Sequels are delicate balancing acts; you have the give the audience something similar to the first one but in a new way. Rehash everything from the first film and the audience will get bored, but go in a totally new direction and it won’t feel like a real, true follow-up. Trainspotting 2 does move the characters on and tries to do something different with them. It updates them while giving us echoes of their past selves and, in that, screenwriter John Hodge does a solid job. It was always going to be a near-impossible task catching lightning in a bottle twice. Danny Boyle acquits himself admirably. He’s too talented a filmmaker to just phone it in.

There’s talk of a Trainspotting 3, and, as I thoroughly enjoyed Trainspotting 2, I’d love to see it happen. The pressure will be off in the threequel and they can wrap things up by making the Trainspotting franchise into a trilogy. I can almost hear those young, angry critics groaning; but that’s life, kids. Choose life.

© Stewart Stafford, 2017. All rights reserved.

Trainspotting 2 & The Return of 90s Culture

The 1990s really didn’t kick into gear until 1996. Stock, Aitken & Waterman had dominated the pop charts in the late 80s; by the early 90s they were gone. So was Freddie Mercury and the great Queen hit machine as we knew it. Into this power vacuum flooded a lot of anonymous house music, “rubbishy old dance” records as Cliff Richard dubbed them. The emergence of Take That and East 17 promised a return to steadier pop hits, but I still remember how bad the pop charts got in 1993 and 1994. Things improved in 1995 and then 1996 hit and, suddenly, everything seemed to be happening again.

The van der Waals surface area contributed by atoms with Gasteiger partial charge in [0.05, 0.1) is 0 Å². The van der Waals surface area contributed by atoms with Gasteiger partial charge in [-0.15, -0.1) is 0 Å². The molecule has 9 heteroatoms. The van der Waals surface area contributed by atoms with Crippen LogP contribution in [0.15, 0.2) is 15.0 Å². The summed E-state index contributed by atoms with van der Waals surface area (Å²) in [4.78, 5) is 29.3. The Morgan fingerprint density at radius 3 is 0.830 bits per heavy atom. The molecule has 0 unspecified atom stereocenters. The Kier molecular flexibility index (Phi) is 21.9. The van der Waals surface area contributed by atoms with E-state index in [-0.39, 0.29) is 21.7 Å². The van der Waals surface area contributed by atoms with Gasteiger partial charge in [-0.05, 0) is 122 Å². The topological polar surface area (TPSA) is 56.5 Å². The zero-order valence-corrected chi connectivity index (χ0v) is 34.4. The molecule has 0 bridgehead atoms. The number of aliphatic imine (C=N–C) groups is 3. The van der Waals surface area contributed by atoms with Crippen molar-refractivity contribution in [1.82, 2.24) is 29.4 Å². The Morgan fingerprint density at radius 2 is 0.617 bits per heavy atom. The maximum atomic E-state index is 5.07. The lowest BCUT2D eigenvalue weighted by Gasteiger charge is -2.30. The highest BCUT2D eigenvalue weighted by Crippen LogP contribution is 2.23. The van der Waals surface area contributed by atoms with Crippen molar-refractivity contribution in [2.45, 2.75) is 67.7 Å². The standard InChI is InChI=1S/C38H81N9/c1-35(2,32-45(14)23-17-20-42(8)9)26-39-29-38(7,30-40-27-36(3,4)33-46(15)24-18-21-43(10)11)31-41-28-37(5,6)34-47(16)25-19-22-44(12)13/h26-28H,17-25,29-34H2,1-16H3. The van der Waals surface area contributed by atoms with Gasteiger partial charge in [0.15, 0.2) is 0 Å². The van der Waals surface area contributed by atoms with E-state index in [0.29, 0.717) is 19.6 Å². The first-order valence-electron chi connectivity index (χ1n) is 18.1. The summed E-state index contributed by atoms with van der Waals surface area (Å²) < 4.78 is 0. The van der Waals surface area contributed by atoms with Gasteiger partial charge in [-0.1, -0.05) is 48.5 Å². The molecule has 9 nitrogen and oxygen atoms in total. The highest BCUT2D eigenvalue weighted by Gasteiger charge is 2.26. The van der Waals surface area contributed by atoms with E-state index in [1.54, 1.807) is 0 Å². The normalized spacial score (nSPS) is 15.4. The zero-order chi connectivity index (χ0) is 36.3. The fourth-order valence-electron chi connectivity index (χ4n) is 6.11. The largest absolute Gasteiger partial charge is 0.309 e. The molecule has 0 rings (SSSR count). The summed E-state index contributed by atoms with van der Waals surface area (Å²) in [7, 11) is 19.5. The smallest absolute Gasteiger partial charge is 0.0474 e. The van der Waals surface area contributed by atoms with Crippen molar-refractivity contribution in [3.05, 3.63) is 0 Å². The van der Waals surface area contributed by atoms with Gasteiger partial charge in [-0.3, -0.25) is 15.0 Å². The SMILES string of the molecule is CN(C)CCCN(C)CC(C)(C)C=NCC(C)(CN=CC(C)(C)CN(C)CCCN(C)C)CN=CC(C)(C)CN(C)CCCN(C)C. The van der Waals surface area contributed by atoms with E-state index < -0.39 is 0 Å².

oasistrainspotting
One of the gang. Liam and Noel Gallagher of Oasis and Ewan McGregor in Trainspotting

There was the retro Britpop war between Oasis and Blur with Pulp and Suede thrown in for good measure. The Spice Girls burst out of nowhere and George Michael returned with his excellent Older album and two number one hits. Take That were splitting up but Robbie Williams did get his first solo single out (a cover of George Michael’s Freedom ’90) and, despite this inauspicious start, he would confound his critics, pick up the fallen pop star banner and churn out some incredible hits later in the decade. Even Queen released the last singles recorded with Freddie Mercury in ‘96.